Have You Got A Fake Suit?
We often see newspaper reports and media reporting on fake lawyers and this is concerning to us. But what can you do to make sure your lawyer is legit? A Fake suit is clearly a situation where they’re engaging in a defamatory statement, a false statement about another that damages that person’s reputation”. In that […]
Have You Got A Fake Suit?
We often see newspaper reports and media reporting on fake lawyers and this is concerning to us. But what can you do to make sure your lawyer is legit?
A Fake suit is clearly a situation where they’re engaging in a defamatory statement, a false statement about another that damages that person’s reputation”. In that situation, that is certainly actionable.
We wish to remind the community that if someone is concerned and wishes to ensure that their solicitor is properly registered as a solicitor they can check with the Queensland Law Society, either by phone or online.
It’s a criminal offense to pretend to be a lawyer when you are not, but in truth prosecutions are rare.
Practising law is a regulated profession and only certified lawyers are allowed to do certain things, (such as appear on behalf of someone else in Court or be paid to undertake litigation).
How to become a (real) lawyer:
To practise as a solicitor in Queensland involves four steps:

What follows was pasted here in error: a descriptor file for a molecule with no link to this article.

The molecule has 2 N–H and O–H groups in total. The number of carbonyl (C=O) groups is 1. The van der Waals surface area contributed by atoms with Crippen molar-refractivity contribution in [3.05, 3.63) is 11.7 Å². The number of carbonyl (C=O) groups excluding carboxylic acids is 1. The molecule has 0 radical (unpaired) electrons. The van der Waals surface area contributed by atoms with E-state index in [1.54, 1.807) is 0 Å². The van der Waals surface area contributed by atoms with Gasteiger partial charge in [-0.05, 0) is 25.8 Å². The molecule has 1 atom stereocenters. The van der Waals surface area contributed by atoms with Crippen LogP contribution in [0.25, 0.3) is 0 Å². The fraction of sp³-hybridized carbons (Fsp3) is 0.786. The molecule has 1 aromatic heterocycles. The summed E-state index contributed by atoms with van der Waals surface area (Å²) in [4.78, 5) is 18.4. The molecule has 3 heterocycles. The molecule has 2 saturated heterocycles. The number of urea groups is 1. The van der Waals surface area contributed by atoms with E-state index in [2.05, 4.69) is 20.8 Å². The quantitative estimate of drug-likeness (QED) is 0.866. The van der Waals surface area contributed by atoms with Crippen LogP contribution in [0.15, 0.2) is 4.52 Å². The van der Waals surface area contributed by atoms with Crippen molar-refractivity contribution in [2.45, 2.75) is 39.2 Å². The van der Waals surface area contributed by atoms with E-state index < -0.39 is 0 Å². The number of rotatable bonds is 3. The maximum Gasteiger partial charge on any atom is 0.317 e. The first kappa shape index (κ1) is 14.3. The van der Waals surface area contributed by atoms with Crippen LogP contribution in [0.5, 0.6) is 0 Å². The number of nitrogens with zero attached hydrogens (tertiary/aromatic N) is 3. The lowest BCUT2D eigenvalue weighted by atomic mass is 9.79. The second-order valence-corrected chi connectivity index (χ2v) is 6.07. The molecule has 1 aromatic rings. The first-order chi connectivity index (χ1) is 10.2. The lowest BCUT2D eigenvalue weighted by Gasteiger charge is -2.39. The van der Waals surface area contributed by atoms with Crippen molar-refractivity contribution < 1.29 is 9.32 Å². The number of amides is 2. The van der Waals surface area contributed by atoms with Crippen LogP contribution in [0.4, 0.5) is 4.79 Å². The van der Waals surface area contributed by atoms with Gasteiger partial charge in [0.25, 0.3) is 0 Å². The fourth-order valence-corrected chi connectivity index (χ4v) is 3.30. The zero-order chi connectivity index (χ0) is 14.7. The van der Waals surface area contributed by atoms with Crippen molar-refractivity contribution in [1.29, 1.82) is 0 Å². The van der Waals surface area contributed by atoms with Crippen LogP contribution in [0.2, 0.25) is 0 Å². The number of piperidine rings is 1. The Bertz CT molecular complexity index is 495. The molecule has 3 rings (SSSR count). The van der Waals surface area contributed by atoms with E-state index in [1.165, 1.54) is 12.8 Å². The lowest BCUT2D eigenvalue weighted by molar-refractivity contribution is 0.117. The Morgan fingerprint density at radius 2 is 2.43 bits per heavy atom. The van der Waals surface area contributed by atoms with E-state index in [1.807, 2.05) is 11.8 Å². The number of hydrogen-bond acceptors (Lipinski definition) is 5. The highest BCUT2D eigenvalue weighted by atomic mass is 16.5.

- Completion of an approved law degree
- Completion of an approved practical legal training course or a supervised traineeship
- Application for admission to Roll of Lawyers
- Application for a practising certificate
A practising certificate is required to practise law in Queensland. Certificates are issued pursuant to s.49 of the Legal Profession Act 2007 and must be renewed annually.Request Free Consultation
For details on how to proceed if you have qualified overseas, access the below links:
- Application for assessment of overseas qualifications
- Information kit to apply for skills assessment
- FAQ for assessment of overseas qualifications
- Guideline for assessing overseas applications issued under Rule 9AA(1)(c)
Practitioners who intend to practise as principals are also required to successfully complete the QLS practice management course. This course expands practitioners’ managerial skills and helps them to easily transition to the role of principal.
To become an Accredited Specialist in law:
In summary, Accredited Specialists undertake more training. For example, you have to be admitted as a lawyer for a minimum of 5 years, with 3 years (before the application for accreditation) being almost exclusively in the area of specialism. You also have to undertake additional exams, however, it varies between the specialist areas what exactly is required.
To remain as Accredited Specialists, you even have to do additional hours of CPD every year which must be in the area of specialisation. It’s very intensive. You can always check to ensure you are dealing with an Accredited Specialist by asking for the lawyer’s credentials.Request Free Consultation
What are Lawyers Allowed To Do?
To answer the question of what are lawyers allowed to do those other people can’t, the Legal Profession Act (QLD) says only people who are admitted as lawyers are permitted to engage in legal practice.
Are you dealing with a genuine suit? It pays to be sure.
Here’s ACA’s recent story on a fake suit lawyer that got busted.